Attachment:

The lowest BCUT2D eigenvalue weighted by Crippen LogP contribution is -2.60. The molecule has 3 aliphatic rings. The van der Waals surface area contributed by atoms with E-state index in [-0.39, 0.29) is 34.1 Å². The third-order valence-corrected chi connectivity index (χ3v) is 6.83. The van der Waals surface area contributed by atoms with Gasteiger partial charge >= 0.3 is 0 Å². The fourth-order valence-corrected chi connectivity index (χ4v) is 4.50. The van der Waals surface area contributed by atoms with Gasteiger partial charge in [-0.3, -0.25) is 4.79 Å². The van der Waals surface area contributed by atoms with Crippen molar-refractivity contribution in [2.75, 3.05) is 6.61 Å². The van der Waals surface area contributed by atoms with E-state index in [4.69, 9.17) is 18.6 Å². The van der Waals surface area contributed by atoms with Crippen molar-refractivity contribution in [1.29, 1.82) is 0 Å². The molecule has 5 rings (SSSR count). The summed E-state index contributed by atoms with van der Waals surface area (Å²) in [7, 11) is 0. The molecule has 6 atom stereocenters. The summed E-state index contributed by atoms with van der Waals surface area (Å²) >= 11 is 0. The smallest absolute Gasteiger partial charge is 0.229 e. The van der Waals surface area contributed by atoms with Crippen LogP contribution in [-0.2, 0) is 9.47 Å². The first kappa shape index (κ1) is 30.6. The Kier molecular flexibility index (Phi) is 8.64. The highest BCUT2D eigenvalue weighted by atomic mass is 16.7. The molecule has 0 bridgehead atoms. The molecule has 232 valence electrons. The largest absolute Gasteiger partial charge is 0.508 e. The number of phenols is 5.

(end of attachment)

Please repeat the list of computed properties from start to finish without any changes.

The lowest BCUT2D eigenvalue weighted by Crippen LogP contribution is -2.60. The molecule has 3 aliphatic rings. The van der Waals surface area contributed by atoms with E-state index in [-0.39, 0.29) is 34.1 Å². The third-order valence-corrected chi connectivity index (χ3v) is 6.83. The van der Waals surface area contributed by atoms with Gasteiger partial charge >= 0.3 is 0 Å². The fourth-order valence-corrected chi connectivity index (χ4v) is 4.50. The van der Waals surface area contributed by atoms with Gasteiger partial charge in [-0.3, -0.25) is 4.79 Å². The van der Waals surface area contributed by atoms with Crippen molar-refractivity contribution in [2.75, 3.05) is 6.61 Å². The van der Waals surface area contributed by atoms with E-state index in [4.69, 9.17) is 18.6 Å². The van der Waals surface area contributed by atoms with Crippen molar-refractivity contribution in [1.29, 1.82) is 0 Å². The molecule has 5 rings (SSSR count). The summed E-state index contributed by atoms with van der Waals surface area (Å²) in [7, 11) is 0. The molecule has 6 atom stereocenters. The summed E-state index contributed by atoms with van der Waals surface area (Å²) >= 11 is 0. The smallest absolute Gasteiger partial charge is 0.229 e. The van der Waals surface area contributed by atoms with Crippen LogP contribution in [-0.2, 0) is 9.47 Å². The first kappa shape index (κ1) is 30.6. The Kier molecular flexibility index (Phi) is 8.64. The highest BCUT2D eigenvalue weighted by atomic mass is 16.7. The molecule has 0 bridgehead atoms. The molecule has 232 valence electrons. The largest absolute Gasteiger partial charge is 0.508 e. The number of phenols is 5.